Rural America is stuck in the digital dark ages, lacking high-speed Internet access that's so familiar to big cities.
Federal Communications Commission Chairman Tom Wheeler calls it the "rural fiber gap," because 53 percent of residents in those areas can't access even the minimum level of broadband.
Leave it to a Chinese company to try and fix the problem.
Huawei, a 28-year-old telecommunications equipment company also known as the Cisco of China, is supplying fiber optic gear to provide gigabit-per-second Internet to the distant corners of the U.S., starting with about a dozen rural areas.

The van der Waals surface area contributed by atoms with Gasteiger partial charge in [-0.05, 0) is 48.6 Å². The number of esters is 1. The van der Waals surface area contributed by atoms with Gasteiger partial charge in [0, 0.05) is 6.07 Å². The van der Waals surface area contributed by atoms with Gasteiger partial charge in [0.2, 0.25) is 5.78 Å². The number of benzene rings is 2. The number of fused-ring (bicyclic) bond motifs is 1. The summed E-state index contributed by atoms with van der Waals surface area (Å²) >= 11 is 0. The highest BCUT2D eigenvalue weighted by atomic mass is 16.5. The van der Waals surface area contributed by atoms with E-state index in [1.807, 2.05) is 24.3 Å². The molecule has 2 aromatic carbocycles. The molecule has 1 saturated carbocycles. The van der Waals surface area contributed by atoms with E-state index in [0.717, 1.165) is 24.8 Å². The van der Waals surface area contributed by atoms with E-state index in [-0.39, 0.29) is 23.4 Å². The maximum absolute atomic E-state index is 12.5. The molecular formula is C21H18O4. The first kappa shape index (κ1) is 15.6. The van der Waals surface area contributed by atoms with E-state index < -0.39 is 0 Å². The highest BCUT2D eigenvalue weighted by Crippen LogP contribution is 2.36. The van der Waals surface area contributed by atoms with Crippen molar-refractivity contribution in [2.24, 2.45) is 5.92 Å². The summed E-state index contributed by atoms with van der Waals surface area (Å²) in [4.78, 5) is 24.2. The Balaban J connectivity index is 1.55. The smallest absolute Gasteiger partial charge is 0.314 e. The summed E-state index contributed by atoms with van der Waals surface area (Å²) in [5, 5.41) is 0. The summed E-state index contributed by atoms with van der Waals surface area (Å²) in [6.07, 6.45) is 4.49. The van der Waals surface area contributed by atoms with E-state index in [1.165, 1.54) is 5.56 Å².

Read MoreFuture growth for Huawei
In Walla Walla, Washington, a town of about 32,000 people located 270 miles southeast of the booming tech hub of Seattle, residents will soon experience the glory of high-quality Netflix streaming, Skype calls and online gaming. That's where local carrier PocketiNet Communications has employed Huawei for a multimillion dollar network buildout for gigabit Internet to the home.
A gigabit per second is about 20 times faster than the fastest Internet service currently available in the area and more than 100 times quicker than the 10 megabits-per-second speeds that many Walla Walla residents are able to access. It's the same power that Google fiber is bringing to metropolitan areas like Atlanta, Austin and Kansas City.